Today, at age 30, a full 13 years after I started college, I am the recipient of a college diploma. I am the purported holder of a bachelor of science in journalism, with a minor in political science. I have graduated. I am official. Officially capable of continuing to do what I do, except that now, on my resume, instead of "degree pending," it will say "Bachelor of Science, Journalism," and potential employers will dutifully note that I did not attend Berkeley or Stanford or even Santa Clara, but that at some point, I attended a state college, and completed enough courses that the bureaucracy that is my alma mater reluctantly coughed up a faux leather-bound degree, signed by the Governator and Chuck Reed, and some other people, and it says I have one less thing to worry about, now.
My years at college were, in retrospect, some of the best of my life, and believe me when I say I never thought I would say something so cliche.
During college, I met my husband and friends I'll have for life. I learned to drive stick shift. I learned to drink a lot. I learned how to work on a newspaper. I took classes I didn't need, including biology, remedial English, and sex education. I learned I was a very small fish in a big, big pond. I landed an internship in Florida, which to this day is one of the most surreal experiences of my life. I lived on my own. I worked funky jobs. I thought life was hard, and I had no idea.
College equaled time spent in the newsroom, the Student Union, the library, the Flying Pig Pub, football games, mysterious underground tunnels we had no right to be in. College, for me, was nontraditional. Home was mere minutes away. I needed jobs to pay for stuff. Completion was staggered and, frankly, miraculous.
I may not be the type you'd expect to attend college. My mom has admitted she never expected me to finish. I took math several times, and flunked several times. This, despite the fact that I was a fourth-grade champion of the multiplication table. I could tell you what the answer was to a pile of flash cards with multiplication problems on them faster than anyone in my class. I now realize I wasn't a multiplication champion, I was a memorization champion. Same reason I won the Copy Editing contest during an inter-collegiate competition several years ago. I'd memorized the Style Book.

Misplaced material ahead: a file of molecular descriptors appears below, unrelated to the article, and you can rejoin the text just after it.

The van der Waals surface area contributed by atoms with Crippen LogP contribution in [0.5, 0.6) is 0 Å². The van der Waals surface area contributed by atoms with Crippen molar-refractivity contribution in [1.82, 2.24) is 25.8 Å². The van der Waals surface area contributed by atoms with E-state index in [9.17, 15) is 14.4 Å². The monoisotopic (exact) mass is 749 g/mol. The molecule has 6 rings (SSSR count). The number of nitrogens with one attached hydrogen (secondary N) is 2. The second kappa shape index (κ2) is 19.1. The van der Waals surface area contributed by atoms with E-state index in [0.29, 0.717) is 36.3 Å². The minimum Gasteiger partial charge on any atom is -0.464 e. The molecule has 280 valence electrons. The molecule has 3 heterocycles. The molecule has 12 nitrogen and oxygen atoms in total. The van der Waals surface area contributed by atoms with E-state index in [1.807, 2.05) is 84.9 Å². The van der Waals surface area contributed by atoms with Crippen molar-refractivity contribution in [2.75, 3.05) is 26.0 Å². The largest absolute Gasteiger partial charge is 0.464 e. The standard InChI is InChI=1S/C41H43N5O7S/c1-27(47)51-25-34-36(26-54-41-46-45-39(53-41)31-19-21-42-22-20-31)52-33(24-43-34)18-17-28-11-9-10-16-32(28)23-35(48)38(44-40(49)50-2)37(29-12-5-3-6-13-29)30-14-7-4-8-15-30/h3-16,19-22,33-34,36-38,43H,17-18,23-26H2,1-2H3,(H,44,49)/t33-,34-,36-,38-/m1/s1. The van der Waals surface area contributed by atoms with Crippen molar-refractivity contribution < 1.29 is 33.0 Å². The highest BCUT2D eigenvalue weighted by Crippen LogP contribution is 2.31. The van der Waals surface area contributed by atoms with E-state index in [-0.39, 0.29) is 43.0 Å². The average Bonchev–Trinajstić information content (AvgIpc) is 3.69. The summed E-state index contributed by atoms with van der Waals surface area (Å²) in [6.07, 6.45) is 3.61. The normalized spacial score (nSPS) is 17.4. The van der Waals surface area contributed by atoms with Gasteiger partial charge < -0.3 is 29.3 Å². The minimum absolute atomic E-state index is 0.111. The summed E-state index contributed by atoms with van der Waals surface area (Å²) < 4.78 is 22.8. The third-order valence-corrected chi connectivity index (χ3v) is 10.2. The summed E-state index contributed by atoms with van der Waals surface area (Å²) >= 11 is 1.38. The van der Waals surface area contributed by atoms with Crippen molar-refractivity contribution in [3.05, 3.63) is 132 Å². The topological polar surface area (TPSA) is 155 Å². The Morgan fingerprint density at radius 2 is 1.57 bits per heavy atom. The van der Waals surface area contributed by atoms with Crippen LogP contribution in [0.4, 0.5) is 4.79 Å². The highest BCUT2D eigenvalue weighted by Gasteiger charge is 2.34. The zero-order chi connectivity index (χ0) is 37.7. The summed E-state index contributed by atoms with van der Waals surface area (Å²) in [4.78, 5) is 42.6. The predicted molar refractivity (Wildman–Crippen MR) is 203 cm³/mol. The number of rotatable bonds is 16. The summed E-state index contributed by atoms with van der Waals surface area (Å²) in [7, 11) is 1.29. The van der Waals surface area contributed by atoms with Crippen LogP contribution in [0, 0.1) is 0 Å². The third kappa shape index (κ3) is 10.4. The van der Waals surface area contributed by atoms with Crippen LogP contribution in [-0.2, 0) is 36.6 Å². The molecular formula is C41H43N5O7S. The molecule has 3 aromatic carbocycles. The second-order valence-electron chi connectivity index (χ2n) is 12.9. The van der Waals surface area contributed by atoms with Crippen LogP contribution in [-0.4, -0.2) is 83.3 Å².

College equaled coffee and walking to class in the rain and the smell of old chairs in an amphitheater classroom and professors with glasses sliding down their noses and books that cost too much and breakfast burritos and late nights and phone books hurled against the wall and corrupt student government that meant more to me than it should have. College was sexual frustration and relationship drama and weight loss and weight gain and crying and my dog died and my aunt's partner died too and I was in a car accident and I cut ties with my best friend and I did things I never expected to do. And how can college be such a great memory if part of that memory is skipping class because I was lying prostrate in bed, with, in retrospect, a dangerous bout of depression that actually made dying seem appealing? Well. It just was. After all, I got out of the bed, and I went to the newspaper, because I wouldn't disappoint those people, and they are the ones who got me through that particular time of my life.
So, college, it was real. I'm thankful for the experience and the wonderful people I met there and who I'm privileged to still call friends. But college, I am so glad to be done with you.